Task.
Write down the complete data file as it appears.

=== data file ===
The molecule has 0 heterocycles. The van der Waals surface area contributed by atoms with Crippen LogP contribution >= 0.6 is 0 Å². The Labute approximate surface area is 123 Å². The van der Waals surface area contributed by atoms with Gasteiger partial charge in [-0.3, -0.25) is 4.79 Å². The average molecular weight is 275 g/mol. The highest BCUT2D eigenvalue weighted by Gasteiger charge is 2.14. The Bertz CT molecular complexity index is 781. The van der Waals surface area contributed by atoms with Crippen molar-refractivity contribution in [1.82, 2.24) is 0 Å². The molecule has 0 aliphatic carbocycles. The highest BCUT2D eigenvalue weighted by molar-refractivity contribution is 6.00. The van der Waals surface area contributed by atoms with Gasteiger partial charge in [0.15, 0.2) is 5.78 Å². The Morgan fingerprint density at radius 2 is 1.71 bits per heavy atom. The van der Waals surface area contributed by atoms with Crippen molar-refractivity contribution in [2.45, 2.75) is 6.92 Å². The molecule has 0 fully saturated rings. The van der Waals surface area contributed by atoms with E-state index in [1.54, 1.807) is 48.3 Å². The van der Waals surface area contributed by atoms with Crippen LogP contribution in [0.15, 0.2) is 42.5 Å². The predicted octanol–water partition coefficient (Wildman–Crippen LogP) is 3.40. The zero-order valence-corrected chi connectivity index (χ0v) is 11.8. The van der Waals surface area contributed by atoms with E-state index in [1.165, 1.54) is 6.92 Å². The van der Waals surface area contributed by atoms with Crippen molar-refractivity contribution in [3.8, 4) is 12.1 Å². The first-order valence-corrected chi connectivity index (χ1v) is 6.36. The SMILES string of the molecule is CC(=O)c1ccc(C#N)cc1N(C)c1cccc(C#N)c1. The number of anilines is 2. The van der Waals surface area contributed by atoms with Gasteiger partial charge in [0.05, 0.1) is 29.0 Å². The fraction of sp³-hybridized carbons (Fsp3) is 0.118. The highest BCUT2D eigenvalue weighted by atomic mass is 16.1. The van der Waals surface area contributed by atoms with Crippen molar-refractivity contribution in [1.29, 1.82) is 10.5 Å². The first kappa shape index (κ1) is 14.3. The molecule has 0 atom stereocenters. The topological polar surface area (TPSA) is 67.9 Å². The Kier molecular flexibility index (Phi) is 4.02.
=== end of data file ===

The molecule has 0 heterocycles. The van der Waals surface area contributed by atoms with Crippen LogP contribution >= 0.6 is 0 Å². The Labute approximate surface area is 123 Å². The van der Waals surface area contributed by atoms with Gasteiger partial charge in [-0.3, -0.25) is 4.79 Å². The average molecular weight is 275 g/mol. The highest BCUT2D eigenvalue weighted by Gasteiger charge is 2.14. The Bertz CT molecular complexity index is 781. The van der Waals surface area contributed by atoms with Crippen molar-refractivity contribution in [1.82, 2.24) is 0 Å². The molecule has 0 aliphatic carbocycles. The highest BCUT2D eigenvalue weighted by molar-refractivity contribution is 6.00. The van der Waals surface area contributed by atoms with Gasteiger partial charge in [0.15, 0.2) is 5.78 Å². The Morgan fingerprint density at radius 2 is 1.71 bits per heavy atom. The van der Waals surface area contributed by atoms with Crippen molar-refractivity contribution in [2.45, 2.75) is 6.92 Å². The molecule has 0 fully saturated rings. The van der Waals surface area contributed by atoms with E-state index in [1.54, 1.807) is 48.3 Å². The van der Waals surface area contributed by atoms with Crippen LogP contribution in [0.15, 0.2) is 42.5 Å². The predicted octanol–water partition coefficient (Wildman–Crippen LogP) is 3.40. The zero-order valence-corrected chi connectivity index (χ0v) is 11.8. The van der Waals surface area contributed by atoms with E-state index in [1.165, 1.54) is 6.92 Å². The van der Waals surface area contributed by atoms with Crippen molar-refractivity contribution in [3.8, 4) is 12.1 Å². The first-order valence-corrected chi connectivity index (χ1v) is 6.36. The SMILES string of the molecule is CC(=O)c1ccc(C#N)cc1N(C)c1cccc(C#N)c1. The number of anilines is 2. The van der Waals surface area contributed by atoms with Gasteiger partial charge in [0.05, 0.1) is 29.0 Å². The fraction of sp³-hybridized carbons (Fsp3) is 0.118. The highest BCUT2D eigenvalue weighted by atomic mass is 16.1. The van der Waals surface area contributed by atoms with Crippen molar-refractivity contribution in [1.29, 1.82) is 10.5 Å². The first kappa shape index (κ1) is 14.3. The molecule has 0 atom stereocenters. The topological polar surface area (TPSA) is 67.9 Å². The Kier molecular flexibility index (Phi) is 4.02.